Description The Study Drugs: Oxaliplatin is designed to block new cancer cells from growing. Bevacizumab is designed to prevent or slow down the growth of cancer cells by blocking the growth of blood vessels. Capecitabine is designed to interfere with the growth of cancer cells. Study Drug Administration: If you are found eligible to take part in this study, you will receive the study drugs in 21-day "study cycles." To receive oxaliplatin, you will have a central venous catheter (CVC) placed. A CVC is a sterile, flexible tube that will be placed into a large vein while you are under local anesthesia. Your doctor will explain this procedure to you in more detail, and you will be required to sign a separate consent form for this procedure. You will receive oxaliplatin through the CVC over 2 hours on Day 1 of each cycle, before bevacizumab. You will receive bevacizumab through a needle in your vein on Day 1 of each cycle. The first time you receive bevacizumab, it will be given over 90 minutes. If you do not have infusion-related side effects from bevacizumab, all other bevacizumab doses will be given over 30-60 minutes. You will take capecitabine by mouth 2 times each day on Days 1-14 of each cycle. Capecitabine tablets should be taken 12 hours apart, within 30 minutes after eating a meal with a cup (8 ounces) of water. If you miss a dose, do not try to make up the dose by doubling your next dose. Study Visits: There will be no study visits for Cycle 1. Up to 3 days before or on Day 1 of all Cycles after Cycle 1, the following tests and procedures will be performed: - You will have a physical exam, including measurement of your weight, nerve function, and blood pressure. - You will be asked about any drugs you may be taking. - You will be asked about any symptoms or side effects you may be having. - Your performance status will be recorded. - Blood (about 1 tablespoon) will be drawn for routine tests. At the end of Cycles 3, 6, 9, and so on: - You will have a CT or MRI scan of your chest, abdomen, and pelvis to check the status of the disease. - Urine will be collected to check your kidney function. Based on the results of the urine test, you may be asked to collect your urine over 24 hours to further test your kidney function. You will be given a container to collect the urine. Length of Treatment: You may continue taking the study drugs for as long as the doctor thinks it is in your best interest. You will no longer be able to take the study drugs if the disease gets worse, if you have intolerable side effects, or if the study is stopped. End-of-Treatment Visit: Within 10 days after you stop taking the study drugs, you will have an end-of-treatment visit. At this visit, the following tests and procedures will be performed: - You will have a physical exam, including measurement of your weight, nerve function, and blood pressure. - You will be asked about any drugs you may be taking. - You will be asked about any symptoms or side effects you may be having. - Your performance status will be recorded. - Blood (about 1 tablespoon) will be drawn for routine tests. - You will have a CT or MRI scan of your chest, abdomen, and pelvis to check the status of the disease. Follow-Up: The study staff will ask about any symptoms or side effects you may be having during the 30 days after your last dose of the study drugs. The study staff may contact you by phone or at the time of a routine clinic visit. If the study staff contacts you by phone, the phone call should last about 15-30 minutes. The study staff will also review your medical records and/or contact you to check the status of the disease every 3 months after you stop receiving the study drugs. If you are contacted by phone, each phone call should take about 5 minutes. If you leave the study for any reason other than the disease getting worse, you will have a CT or MRI scan of your chest, abdomen, and pelvis to check the status of the disease every 12 weeks unless you start receiving other treatment or the disease gets worse. Stopping Study Participation: You can decide to leave the study at any time. It is important to tell the study doctor if you are thinking about stopping so any side effects/risks from the treatment can be checked by your doctor. Another reason to tell your doctor that you are thinking about stopping is to discuss what follow-up care and testing could be helpful for you. This is an investigational study. Bevacizumab, oxaliplatin, and capecitabine are each FDA approved and commercially available for the treatment of some types of cancer, including colon and rectal cancer. They are not FDA approved for the treatment of small bowel or ampulla of Vater cancer. The use of the combination of oxaliplatin, capecitabine, and bevacizumab in patients with cancer of the small bowel or ampulla of Vater is investigational. Up to 30 patients will take part in this study. All will be enrolled at MD Anderson.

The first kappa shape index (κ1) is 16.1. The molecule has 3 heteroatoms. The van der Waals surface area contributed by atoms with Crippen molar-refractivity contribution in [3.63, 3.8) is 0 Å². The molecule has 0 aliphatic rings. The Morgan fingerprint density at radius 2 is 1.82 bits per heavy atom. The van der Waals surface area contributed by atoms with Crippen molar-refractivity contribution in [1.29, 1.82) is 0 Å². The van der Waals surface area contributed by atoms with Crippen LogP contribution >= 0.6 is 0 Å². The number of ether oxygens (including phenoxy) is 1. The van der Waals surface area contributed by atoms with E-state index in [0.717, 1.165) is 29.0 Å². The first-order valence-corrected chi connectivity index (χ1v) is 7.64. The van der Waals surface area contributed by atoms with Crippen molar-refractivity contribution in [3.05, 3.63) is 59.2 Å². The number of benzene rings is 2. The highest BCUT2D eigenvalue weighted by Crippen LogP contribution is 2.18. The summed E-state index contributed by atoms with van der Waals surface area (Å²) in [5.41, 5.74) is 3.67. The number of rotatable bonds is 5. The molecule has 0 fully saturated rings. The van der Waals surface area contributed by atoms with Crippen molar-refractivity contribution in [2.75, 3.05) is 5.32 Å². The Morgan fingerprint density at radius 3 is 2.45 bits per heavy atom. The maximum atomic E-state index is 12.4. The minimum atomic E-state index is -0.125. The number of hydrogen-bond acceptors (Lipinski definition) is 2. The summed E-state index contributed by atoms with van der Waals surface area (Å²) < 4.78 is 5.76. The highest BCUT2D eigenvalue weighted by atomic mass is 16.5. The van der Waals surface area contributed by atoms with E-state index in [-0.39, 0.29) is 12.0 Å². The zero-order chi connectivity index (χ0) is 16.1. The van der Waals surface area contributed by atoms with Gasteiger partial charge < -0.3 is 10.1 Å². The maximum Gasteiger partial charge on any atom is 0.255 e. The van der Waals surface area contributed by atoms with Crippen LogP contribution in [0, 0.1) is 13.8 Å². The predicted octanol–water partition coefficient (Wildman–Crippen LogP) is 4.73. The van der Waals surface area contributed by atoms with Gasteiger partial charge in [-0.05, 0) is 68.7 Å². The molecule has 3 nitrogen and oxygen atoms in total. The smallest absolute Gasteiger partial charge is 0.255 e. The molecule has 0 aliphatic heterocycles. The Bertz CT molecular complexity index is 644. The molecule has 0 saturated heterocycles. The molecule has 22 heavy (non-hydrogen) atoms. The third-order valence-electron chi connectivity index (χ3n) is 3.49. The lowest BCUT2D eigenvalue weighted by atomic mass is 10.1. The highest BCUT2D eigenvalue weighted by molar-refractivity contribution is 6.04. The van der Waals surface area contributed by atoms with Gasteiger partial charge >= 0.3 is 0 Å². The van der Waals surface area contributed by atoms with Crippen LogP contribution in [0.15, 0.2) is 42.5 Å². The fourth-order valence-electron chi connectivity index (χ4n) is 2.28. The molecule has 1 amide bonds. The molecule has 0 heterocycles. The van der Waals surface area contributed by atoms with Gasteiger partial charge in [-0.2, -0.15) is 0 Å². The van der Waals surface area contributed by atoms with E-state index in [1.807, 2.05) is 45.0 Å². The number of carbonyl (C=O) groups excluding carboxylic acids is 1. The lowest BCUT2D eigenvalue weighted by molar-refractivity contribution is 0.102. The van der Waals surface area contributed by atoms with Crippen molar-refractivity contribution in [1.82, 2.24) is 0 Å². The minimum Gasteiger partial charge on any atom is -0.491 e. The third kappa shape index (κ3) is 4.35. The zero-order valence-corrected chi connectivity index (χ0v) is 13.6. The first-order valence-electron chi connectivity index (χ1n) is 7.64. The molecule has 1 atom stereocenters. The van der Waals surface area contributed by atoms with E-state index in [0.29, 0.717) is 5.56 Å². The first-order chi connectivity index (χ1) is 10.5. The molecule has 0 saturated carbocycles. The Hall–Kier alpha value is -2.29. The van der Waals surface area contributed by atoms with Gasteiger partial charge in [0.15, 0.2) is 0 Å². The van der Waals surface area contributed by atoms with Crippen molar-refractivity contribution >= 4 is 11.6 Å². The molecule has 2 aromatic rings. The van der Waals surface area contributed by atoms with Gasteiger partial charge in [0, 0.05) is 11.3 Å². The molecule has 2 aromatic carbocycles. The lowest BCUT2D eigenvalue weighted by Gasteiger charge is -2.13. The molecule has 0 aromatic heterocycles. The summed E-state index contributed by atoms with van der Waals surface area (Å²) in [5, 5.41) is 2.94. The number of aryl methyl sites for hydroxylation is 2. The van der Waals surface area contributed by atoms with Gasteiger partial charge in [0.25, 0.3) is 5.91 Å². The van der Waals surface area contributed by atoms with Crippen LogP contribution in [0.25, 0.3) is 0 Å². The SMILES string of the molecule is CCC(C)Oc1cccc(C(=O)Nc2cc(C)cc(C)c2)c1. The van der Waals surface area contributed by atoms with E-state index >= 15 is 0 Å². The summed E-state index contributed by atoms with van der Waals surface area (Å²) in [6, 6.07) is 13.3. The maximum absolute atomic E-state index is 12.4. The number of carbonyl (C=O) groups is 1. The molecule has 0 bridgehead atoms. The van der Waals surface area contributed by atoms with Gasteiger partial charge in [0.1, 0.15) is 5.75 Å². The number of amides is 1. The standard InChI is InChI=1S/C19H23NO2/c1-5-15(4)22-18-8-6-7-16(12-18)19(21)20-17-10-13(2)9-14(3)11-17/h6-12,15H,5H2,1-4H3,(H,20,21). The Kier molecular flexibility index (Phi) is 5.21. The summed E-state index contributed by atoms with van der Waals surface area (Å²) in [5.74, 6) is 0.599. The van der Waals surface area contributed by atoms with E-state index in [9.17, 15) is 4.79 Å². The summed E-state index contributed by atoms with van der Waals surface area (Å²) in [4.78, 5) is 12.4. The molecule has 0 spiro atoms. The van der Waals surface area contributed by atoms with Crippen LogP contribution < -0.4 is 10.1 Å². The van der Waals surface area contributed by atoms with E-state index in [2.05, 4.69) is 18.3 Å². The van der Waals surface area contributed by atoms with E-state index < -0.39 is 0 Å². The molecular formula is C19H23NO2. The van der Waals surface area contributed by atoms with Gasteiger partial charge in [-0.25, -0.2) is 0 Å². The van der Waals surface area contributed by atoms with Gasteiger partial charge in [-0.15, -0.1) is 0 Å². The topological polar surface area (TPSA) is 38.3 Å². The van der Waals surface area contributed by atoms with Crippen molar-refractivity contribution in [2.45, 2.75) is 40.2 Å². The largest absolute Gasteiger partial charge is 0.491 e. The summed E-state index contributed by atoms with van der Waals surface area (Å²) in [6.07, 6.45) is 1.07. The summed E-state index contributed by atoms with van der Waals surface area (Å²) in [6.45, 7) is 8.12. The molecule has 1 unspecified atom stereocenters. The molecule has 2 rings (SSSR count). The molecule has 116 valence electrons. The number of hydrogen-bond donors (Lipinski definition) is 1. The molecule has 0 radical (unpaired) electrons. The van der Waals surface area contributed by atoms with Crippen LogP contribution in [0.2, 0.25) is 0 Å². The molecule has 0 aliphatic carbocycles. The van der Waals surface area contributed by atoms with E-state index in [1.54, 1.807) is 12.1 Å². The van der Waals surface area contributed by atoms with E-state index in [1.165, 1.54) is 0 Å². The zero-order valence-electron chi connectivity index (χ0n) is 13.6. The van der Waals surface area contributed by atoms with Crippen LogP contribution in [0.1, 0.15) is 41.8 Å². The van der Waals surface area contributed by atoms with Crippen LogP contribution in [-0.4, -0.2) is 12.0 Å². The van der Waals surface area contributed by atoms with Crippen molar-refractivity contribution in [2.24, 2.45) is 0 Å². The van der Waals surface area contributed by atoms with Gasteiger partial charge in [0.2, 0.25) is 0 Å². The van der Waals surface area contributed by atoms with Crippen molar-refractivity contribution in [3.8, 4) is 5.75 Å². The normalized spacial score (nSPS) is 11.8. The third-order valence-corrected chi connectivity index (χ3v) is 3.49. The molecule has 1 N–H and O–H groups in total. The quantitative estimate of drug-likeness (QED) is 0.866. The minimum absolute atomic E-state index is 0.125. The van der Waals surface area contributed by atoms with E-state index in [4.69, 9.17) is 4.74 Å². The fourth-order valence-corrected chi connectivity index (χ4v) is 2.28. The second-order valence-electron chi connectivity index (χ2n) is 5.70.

Trial information was received from ClinicalTrials.gov and was last updated in February 2016.
Information provided to ClinicalTrials.gov by M.D. Anderson Cancer Center.